Humans have two kinds of hair: terminal hair and vellus hair. Terminal hair is the thicker hair that grows on your scalp and vellus hair is the very fine short hair found on most other parts of the body. Although there is technically a third type called lanugo, these colorless fine hairs are only found on fetuses and normally shed before birth.
The terminal hair growing on your head is made of a hard protein called keratin. The hair you see is dead. Only the bulb of the hair, buried beneath the skin, is alive. Terminal hairs grow at a rate of roughly six inches per year, on average. The final length of each hair is largely determined by genetics; therefore some individuals can easily grow their hair out while others struggle to achieve length. The fur on your dog is also classified as terminal, but dog’s hair is genetically programmed to stop growth sooner and remain short.
The Purpose of Hair
The two primary purposes of human hair are insulation and cooling. Each hair is designed to keep you warm in the winter while also acting as a vehicle for perspiration to keep you cool. Perspiration comes from two different types of glands: eccrine and apocrine. The apocrine glands secrete fluid into the base of the hair shaft. Then, the hair acts as a wick to remove excess moisture to make room for more moisture. In addition to temperature regulation, hairs – especially those found within eyelashes and eyebrows– are intended to protect delicate membranes against dirt and debris.
Because the clear majority of mammals have hair (and lots of it), fur is one of the defining outward characteristics of our animal class. Even so, there are a few exceptions to the rule. Whales, for example, are almost completely hairless mammals. Both pangolins and porcupines grow modified hairs called bony plates and quills, respectively. Although they differ in appearance, all types of mammalian hair are generally a means of defense and/or camouflage.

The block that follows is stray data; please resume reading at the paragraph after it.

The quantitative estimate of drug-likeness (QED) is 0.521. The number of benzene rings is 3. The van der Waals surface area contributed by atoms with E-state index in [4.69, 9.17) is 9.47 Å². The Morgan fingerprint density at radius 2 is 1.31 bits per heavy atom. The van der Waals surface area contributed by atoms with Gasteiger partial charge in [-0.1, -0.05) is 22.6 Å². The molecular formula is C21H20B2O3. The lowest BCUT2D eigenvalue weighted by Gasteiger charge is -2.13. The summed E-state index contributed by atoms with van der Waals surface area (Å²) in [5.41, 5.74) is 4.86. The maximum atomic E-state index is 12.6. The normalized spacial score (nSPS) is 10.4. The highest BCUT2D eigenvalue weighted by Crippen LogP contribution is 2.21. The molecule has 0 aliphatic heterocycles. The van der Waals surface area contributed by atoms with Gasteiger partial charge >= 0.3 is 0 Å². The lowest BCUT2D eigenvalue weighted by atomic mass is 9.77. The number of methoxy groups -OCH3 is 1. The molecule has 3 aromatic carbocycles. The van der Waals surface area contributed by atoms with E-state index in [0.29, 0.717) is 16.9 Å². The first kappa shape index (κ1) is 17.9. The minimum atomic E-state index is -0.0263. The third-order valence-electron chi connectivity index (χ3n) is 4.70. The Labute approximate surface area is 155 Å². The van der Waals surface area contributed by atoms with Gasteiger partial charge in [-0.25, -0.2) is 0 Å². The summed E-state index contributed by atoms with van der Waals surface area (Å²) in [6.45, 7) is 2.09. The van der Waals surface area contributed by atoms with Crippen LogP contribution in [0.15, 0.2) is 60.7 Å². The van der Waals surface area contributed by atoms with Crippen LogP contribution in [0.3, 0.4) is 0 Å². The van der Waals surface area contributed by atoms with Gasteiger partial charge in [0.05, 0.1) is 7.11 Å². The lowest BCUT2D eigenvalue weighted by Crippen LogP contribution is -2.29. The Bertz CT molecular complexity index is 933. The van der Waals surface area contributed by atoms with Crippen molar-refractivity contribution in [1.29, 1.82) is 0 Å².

Function aside, human hair has long been a symbol of rank, status, social role, sex, job, religious affiliations, and culture. Think of the wigs still worn in the United Kingdom’s court system or Buddhist monks who shave their heads. Even Clonycavan Man, the Iron Age man discovered in an Irish peat bog and estimated to have lived around 500 B.C., sported a distinctive up do styled with a plant-based gel.
Rachel Grillot, a Ph.D. candidate in Evolutionary Psychology at University of California at Santa Barbara, was once asked, “Why don’t humans have less hair?” To which she replied, “A better question is why don’t we have more hair? Hair has a number of important functions, so it’s not clear why we have evolved to have so much less hair than all the other primates.”
This concludes Part 1. In Part 2, we will discuss hair physiology.